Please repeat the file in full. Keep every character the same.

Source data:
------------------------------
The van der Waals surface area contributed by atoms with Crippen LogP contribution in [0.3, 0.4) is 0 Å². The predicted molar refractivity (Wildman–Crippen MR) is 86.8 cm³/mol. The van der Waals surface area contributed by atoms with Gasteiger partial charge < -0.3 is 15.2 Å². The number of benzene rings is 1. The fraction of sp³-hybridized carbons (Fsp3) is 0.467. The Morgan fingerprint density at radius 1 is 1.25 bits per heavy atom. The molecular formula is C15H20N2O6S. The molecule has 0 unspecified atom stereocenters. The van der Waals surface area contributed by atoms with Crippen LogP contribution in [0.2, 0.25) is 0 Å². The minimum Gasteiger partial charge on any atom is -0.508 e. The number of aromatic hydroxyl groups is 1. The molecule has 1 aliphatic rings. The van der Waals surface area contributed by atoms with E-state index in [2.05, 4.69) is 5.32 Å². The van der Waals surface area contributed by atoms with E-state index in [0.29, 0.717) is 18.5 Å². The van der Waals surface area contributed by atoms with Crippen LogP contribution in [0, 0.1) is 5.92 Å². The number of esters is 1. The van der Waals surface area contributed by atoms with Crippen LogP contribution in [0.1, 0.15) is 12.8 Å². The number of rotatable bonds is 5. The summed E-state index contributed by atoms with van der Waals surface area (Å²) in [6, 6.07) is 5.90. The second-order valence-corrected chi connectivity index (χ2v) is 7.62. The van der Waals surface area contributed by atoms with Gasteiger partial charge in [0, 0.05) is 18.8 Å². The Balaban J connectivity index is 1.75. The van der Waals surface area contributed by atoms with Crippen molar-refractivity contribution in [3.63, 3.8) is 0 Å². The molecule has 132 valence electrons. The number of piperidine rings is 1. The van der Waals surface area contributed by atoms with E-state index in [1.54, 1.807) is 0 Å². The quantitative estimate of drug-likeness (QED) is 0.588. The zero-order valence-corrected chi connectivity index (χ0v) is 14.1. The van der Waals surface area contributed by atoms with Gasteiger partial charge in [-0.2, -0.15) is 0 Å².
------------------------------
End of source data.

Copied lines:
The van der Waals surface area contributed by atoms with Crippen LogP contribution in [0.3, 0.4) is 0 Å². The predicted molar refractivity (Wildman–Crippen MR) is 86.8 cm³/mol. The van der Waals surface area contributed by atoms with Gasteiger partial charge < -0.3 is 15.2 Å². The number of benzene rings is 1. The fraction of sp³-hybridized carbons (Fsp3) is 0.467. The Morgan fingerprint density at radius 1 is 1.25 bits per heavy atom. The molecular formula is C15H20N2O6S. The molecule has 0 unspecified atom stereocenters. The van der Waals surface area contributed by atoms with Crippen LogP contribution in [0.2, 0.25) is 0 Å². The minimum Gasteiger partial charge on any atom is -0.508 e. The number of aromatic hydroxyl groups is 1. The molecule has 1 aliphatic rings. The van der Waals surface area contributed by atoms with E-state index in [2.05, 4.69) is 5.32 Å². The van der Waals surface area contributed by atoms with E-state index in [0.29, 0.717) is 18.5 Å². The van der Waals surface area contributed by atoms with Crippen LogP contribution in [0, 0.1) is 5.92 Å². The number of esters is 1. The van der Waals surface area contributed by atoms with Crippen LogP contribution in [0.1, 0.15) is 12.8 Å². The number of rotatable bonds is 5. The summed E-state index contributed by atoms with van der Waals surface area (Å²) in [6, 6.07) is 5.90. The second-order valence-corrected chi connectivity index (χ2v) is 7.62. The van der Waals surface area contributed by atoms with Gasteiger partial charge in [0, 0.05) is 18.8 Å². The Balaban J connectivity index is 1.75. The van der Waals surface area contributed by atoms with Crippen molar-refractivity contribution in [3.63, 3.8) is 0 Å². The molecule has 132 valence electrons. The number of piperidine rings is 1. The van der Waals surface area contributed by atoms with E-state index in [1.54, 1.807) is 0 Å². The quantitative estimate of drug-likeness (QED) is 0.588. The zero-order valence-corrected chi connectivity index (χ0v) is 14.1. The van der Waals surface area contributed by atoms with Gasteiger partial charge in [-0.2, -0.15) is 0 Å².